How Lab-Grown 'Mini Brains' Are Helping Scientists Understand Autism

by Staff Writer
September 14, 2023 at 11:05 AM UTC

Target genes and vulnerable cell types for potential autism treatments emerge from the research.

Clinical Relevance: Target genes may lead to potential autism treatments

  • A Nature study employed lab-grown mini-brains to simulate early human brain development.
  • Using the CRISPR gene editing, the scientists isolated 36 genes strongly linked to autism spectrum disorder.
  • The findings could guide future autism studies and potential treatments with implications for other neurodevelopmental conditions as well.

In a recent study published in Nature, a global team of researchers utilized advanced methods to probe the developmental intricacies of autism spectrum disorder (ASD).

At the heart of their work were cerebral organoids, lab-grown, three-dimensional models of the human brain. These mini-brains closely simulate early human neurodevelopment, offering a more precise research platform than animal models or traditional two-dimensional cell cultures. Although not as complex as an actual human brain, these fabricated structures enabled the scientists to investigate the complex interplay of cells and genes during brain formation.

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CRISPR Insights

The team employed CRISPR, a gene-editing tool, to modify specific genes and observe their impact on brain development. They enhanced the capabilities of CRISPR with a specialized version called the CHOOSE system, which allowed them to do an in-depth analysis at the single-cell level.

The focus of the study was on 36 genes with strong ties to autism, chosen due to their high probability of contributing to the condition. The researchers found that certain brain cells, specifically dorsal intermediate progenitors and ventral progenitors, were particularly sensitive to changes in these genes. This discovery underscores that genetic variations affect brain cells differently, implying that targeted therapies could be most effective when aimed at these vulnerable cell types.

Importantly, the research offered pivotal insights into the potential origins of ASD during the formative stages of brain development. ASD is specific to humans and usually does not receive a diagnosis until after birth. But its roots likely begin in the womb as the brain undergoes its intricate, early evolution.

The study’s findings could serve as a guide for future autism research, the researchers say, identifying the cell types most susceptible to autism-related genetic variations. The team also created a developmental gene regulatory network, essentially a blueprint of how various genes interact during brain development. This helped pinpoint critical networks that become disrupted when autism-linked genes are altered.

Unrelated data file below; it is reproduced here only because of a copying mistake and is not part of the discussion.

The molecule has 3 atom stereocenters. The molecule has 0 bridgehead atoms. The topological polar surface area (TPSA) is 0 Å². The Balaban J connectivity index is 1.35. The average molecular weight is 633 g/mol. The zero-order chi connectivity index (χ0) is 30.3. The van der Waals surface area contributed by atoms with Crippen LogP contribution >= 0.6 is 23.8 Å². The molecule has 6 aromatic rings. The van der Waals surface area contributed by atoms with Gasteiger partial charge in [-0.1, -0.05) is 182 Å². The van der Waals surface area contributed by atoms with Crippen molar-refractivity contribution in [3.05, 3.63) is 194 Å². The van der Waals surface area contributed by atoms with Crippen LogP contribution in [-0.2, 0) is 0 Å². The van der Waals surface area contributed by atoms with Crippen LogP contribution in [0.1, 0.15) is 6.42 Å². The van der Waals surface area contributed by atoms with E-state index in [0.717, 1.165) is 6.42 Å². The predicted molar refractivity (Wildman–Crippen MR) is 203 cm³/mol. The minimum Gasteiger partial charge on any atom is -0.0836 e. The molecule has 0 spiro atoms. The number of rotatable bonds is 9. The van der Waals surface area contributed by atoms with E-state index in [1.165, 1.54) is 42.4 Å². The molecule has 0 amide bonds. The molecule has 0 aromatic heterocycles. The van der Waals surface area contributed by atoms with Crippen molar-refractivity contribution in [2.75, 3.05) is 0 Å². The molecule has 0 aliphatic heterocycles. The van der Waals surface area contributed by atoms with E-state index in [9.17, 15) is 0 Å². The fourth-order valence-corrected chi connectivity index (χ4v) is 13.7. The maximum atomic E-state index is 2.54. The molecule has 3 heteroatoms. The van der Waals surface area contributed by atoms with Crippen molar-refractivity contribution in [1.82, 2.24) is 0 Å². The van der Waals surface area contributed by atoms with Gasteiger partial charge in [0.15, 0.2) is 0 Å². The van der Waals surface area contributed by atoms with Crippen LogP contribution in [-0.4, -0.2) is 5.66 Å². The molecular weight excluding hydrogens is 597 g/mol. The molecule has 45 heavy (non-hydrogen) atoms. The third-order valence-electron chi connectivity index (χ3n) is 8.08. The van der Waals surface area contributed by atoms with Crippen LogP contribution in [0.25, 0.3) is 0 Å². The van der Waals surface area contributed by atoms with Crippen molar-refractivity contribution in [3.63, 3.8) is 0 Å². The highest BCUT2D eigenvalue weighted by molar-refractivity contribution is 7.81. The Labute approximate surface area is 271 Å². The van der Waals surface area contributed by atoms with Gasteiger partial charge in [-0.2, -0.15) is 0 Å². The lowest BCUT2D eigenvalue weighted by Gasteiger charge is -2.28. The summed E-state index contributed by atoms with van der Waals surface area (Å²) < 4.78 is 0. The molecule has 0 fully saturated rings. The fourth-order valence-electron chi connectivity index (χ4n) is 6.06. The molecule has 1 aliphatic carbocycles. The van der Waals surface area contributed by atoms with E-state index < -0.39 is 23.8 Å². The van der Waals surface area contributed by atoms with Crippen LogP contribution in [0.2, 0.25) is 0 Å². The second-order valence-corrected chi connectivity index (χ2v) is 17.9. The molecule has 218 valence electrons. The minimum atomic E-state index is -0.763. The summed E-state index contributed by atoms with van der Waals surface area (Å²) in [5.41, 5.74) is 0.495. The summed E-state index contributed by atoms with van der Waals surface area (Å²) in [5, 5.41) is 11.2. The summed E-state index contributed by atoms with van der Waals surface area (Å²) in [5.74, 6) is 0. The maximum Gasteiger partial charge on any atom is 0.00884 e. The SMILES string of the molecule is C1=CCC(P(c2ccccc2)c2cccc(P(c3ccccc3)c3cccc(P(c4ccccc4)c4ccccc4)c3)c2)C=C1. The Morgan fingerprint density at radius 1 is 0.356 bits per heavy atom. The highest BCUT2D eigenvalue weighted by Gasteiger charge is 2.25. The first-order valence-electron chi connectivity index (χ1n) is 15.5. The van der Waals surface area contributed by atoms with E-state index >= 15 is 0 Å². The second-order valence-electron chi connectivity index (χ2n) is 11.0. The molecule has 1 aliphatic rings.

Broader Implications

In the U.S., the Centers for Disease Control and Prevention (CDC) estimate that 1 in 36 children has ASD. The 36 high-risk genes analyzed here are among a broader set implicated in autism. As the authors noted, the candidates they studied aren’t “autism genes” in the strict sense. However, their alteration significantly elevates autism risk. The use of cerebral organoids provided a detailed view of how these genes affect various brain cell types at multiple developmental stages.

Another key point in the study is its focus on cell fate determination—understanding how a stem cell evolves into specific types of cells during development. Deviations in this process can cascade into broader developmental issues, potentially contributing to conditions like autism. This research paves the way for future studies aimed at correcting such deviations.

And, while the study offers a detailed genetic and cellular profile, it doesn’t fully capture autism’s complexity, which may also involve environmental factors and other unknown variables. Translating these insights into effective treatments remains a challenge. However, the techniques could eventually adapt for use in high-throughput drug testing, an essential step in crafting targeted therapies.

The researchers hope their work will spur further investigation into autism and its treatment. Moreover, the study could have broader implications, as the examined genes are also implicated in other neurological conditions like schizophrenia and bipolar disorder. Understanding the role of genetics in autism may shed light on these other conditions, widening the study’s impact.

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